Revellers in Australia are urged not to be terrified after counter-terrorism squad arrested a man at Sydney airport for allegedly making threats to carry out attacks during New Year's Eve celebrations, police said on Friday (30 December).
The 40-year-old man was arrested on Thursday after he disembarked a flight from London. He was accused of posting threats in an online blog, which were spotted by members of the public who alerted the police. Initial investigations suggest that it was an isolated incident and police say that they are confident there are no specific threats to New Year's Eve celebrations.
According to Acting Deputy Commissioner Frank Mennilli, the man posted on social media "a number of threats of some possible activity that he could be undertaking." Mennilli refused to give further details as the matter was before courts.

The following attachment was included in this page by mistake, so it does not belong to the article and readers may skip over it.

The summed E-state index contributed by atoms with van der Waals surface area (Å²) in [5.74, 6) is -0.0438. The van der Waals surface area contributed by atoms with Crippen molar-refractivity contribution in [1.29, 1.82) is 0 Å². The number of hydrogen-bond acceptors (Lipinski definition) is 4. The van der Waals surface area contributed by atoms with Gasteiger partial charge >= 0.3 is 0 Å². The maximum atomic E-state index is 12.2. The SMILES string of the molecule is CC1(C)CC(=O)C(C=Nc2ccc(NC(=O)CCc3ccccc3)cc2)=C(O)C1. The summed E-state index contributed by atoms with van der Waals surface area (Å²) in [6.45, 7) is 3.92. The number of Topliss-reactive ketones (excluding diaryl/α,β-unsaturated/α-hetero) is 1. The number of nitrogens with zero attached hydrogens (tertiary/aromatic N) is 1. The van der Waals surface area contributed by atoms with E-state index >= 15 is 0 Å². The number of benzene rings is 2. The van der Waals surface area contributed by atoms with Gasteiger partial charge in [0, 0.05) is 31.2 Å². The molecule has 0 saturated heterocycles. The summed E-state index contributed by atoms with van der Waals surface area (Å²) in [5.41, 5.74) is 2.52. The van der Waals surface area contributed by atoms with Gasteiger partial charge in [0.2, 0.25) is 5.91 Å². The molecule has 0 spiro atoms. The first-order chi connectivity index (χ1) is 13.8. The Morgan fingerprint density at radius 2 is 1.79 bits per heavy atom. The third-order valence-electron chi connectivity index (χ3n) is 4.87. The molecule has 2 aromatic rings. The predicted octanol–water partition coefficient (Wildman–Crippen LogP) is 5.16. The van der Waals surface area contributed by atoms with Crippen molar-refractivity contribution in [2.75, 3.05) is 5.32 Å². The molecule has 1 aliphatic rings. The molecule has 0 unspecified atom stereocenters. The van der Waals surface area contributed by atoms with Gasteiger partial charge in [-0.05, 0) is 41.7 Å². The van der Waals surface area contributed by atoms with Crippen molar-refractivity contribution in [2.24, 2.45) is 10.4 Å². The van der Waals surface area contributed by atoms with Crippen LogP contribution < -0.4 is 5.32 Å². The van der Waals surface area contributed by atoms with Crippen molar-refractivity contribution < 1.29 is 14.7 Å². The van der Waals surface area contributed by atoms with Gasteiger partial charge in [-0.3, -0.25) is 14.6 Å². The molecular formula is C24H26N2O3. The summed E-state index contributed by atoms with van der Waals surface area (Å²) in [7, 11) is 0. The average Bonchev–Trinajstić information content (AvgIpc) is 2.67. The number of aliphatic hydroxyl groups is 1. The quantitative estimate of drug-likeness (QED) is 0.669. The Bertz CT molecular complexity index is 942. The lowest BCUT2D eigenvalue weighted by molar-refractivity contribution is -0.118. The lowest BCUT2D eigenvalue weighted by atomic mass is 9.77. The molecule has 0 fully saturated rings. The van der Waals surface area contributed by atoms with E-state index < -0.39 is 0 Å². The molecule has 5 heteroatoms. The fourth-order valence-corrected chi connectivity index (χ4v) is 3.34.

"He has been charged with a crimes act offence, not a terrorist offence," ABC news quoted him as saying. "The matter is still under investigation and there may be some further charges, but I can certainly assure everyone there is no current threat from that individual or any other person." The man is said to have no links to any cultural group.
The man is thought to have not applied for a bail and he is due to reappear in the court on 10 January.
Documents and computer hard drives were seized after police raided a house and a storage facility in Sydney.
The arrest comes a week after authorities in Melbourne said they foiled a "significant" terror plot, reportedly an Islamic State-inspired one, targeting Christmas Day celebrations in the city.
More than one million people are expected to take part in the giant annual New Year's Eve fireworks party on a harbour side in Sydney.
"We are confident that there are no current or specific threats to New Year's Eve and, while we ask people to remain vigilant, people should enjoy the celebrations," Deputy Commissioner Catherine Burn said in a statement. "The community should be also reassured that we will take swift action to ensure the ongoing safety of the public."